New Ads – Please Whitelist Hackaday on Adblock

adblock-plus-whitelist

If you’ve been watching very closely you may have noticed that our ads have changed. If you didn’t know we run ads, I’m asking you to consider whitelisting Hackaday.com in your advertisement blocking browser plugin.

The plan to transition to advertisements which are more targeted for our interests was mentioned back in July, when Hackaday was purchased by SupplyFrame,  I say ‘our’ interests because the companies who have signed up so far are ones with which I have personally done business when hacking my own projects. These include the manufacturers: Atmel, Microchip, NXP, and Texas Instruments as well as distributors: Arrow Electronics, Element 14, Mouser, and RS Components. The ads are in the exact same places as they have always been, at the same size, with the core belief that on-page advertising should be entirely unobtrusive. If you find the ads to be otherwise, please do let us know about it (screenshots are helpful!).

Hackaday highlights a steady stream of project features every single day. These are the best engineering-oriented hacks the web has to offer. There is some cost involved in do this, which we cover by including advertisements on our pages. Please don’t block the ads. If you haven’t been blocking, thank you! If you do use an Ad blocker, I certainly understand that you want to get away from ads that automatically play audio, flash annoying colors, or include inappropriate content. Our ads don’t do this. Please throw us a bone by adding our domain to your “whitelist”. This is very simple, and after the break I’ve included the instructions for doing so with Adblock Plus.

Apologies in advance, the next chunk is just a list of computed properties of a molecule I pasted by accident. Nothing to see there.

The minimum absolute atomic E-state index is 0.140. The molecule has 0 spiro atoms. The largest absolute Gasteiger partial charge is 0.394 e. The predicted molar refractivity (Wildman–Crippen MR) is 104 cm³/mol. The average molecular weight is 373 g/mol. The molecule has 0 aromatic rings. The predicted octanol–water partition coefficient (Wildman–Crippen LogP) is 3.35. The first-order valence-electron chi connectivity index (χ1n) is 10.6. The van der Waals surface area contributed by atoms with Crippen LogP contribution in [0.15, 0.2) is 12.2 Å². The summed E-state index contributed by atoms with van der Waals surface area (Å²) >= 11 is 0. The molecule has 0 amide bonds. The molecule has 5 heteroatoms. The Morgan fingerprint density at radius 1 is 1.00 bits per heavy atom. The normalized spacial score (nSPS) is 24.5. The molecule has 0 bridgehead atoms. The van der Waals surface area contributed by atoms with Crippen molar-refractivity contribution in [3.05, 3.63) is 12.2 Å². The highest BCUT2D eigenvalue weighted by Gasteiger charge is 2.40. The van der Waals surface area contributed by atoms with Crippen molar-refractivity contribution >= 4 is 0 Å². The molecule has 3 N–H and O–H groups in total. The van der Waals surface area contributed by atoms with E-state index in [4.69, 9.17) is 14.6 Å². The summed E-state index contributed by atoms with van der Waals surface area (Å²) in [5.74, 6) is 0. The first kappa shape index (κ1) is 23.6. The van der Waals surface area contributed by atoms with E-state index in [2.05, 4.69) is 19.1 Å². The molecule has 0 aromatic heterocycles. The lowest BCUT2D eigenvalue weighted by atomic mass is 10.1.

[Read more...]

Turning a Raspi into AdBlock

pi

There’s nothing quite as annoying as seeing bandwidth wasted on unimpressive flash animations, irrelevant ads, and animated GIFs. The bad news is these ads are the sole source of income for a lot of your favorite websites – Hackaday included. The good news is you can turn these ads off with a Raspberry Pi, a WiFi adapter, and a little bit of fun in the terminal.

This build creates a wireless access point with a WiFi adapter plugged in to a Raspberry Pi. With an Ethernet cable plugged in, this effectively turns the Raspi into a wireless router.

To configure the software to block ads, it’s a simple matter of installing dnsmasq from the command line and making sure all the ads on your favorite webpages time out. This means a fairly big hit on the performance of your new DIY router, but with the installation of Pixelserv you can host a 1-pixel transparent GIF image that replaces all the ads and renders them invisible.

It’s a great project if you don’t like watching ads on your PS3, XBox, tablet, or other non-PC Internetting device. If people stealing your wireless connection is a problem, it shouldn’t be hard to make every image upside down or blurry for those rogue WiFi pirates.

Follow

Get every new post delivered to your Inbox.

Join 91,363 other followers